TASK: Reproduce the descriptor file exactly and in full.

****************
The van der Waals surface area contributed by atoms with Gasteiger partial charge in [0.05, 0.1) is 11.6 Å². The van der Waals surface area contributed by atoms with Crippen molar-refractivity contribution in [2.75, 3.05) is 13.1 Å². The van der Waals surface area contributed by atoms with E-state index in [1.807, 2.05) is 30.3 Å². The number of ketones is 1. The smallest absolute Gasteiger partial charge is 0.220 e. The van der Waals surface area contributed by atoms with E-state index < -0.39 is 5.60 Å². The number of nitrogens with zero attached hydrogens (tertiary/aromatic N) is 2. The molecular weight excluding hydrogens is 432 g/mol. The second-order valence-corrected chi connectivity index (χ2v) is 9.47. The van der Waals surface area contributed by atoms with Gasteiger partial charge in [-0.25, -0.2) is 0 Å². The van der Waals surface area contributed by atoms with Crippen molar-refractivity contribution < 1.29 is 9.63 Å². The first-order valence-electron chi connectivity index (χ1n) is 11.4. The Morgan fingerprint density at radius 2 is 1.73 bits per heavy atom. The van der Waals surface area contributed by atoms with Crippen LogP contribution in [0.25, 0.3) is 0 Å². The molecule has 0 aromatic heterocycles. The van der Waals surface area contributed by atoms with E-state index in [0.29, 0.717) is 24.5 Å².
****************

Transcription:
The van der Waals surface area contributed by atoms with Gasteiger partial charge in [0.05, 0.1) is 11.6 Å². The van der Waals surface area contributed by atoms with Crippen molar-refractivity contribution in [2.75, 3.05) is 13.1 Å². The van der Waals surface area contributed by atoms with E-state index in [1.807, 2.05) is 30.3 Å². The number of ketones is 1. The smallest absolute Gasteiger partial charge is 0.220 e. The van der Waals surface area contributed by atoms with E-state index < -0.39 is 5.60 Å². The number of nitrogens with zero attached hydrogens (tertiary/aromatic N) is 2. The molecular weight excluding hydrogens is 432 g/mol. The second-order valence-corrected chi connectivity index (χ2v) is 9.47. The van der Waals surface area contributed by atoms with Gasteiger partial charge in [-0.25, -0.2) is 0 Å². The van der Waals surface area contributed by atoms with Crippen molar-refractivity contribution < 1.29 is 9.63 Å². The first-order valence-electron chi connectivity index (χ1n) is 11.4. The Morgan fingerprint density at radius 2 is 1.73 bits per heavy atom. The van der Waals surface area contributed by atoms with Crippen LogP contribution in [0.25, 0.3) is 0 Å². The molecule has 0 aromatic heterocycles. The van der Waals surface area contributed by atoms with E-state index in [0.29, 0.717) is 24.5 Å².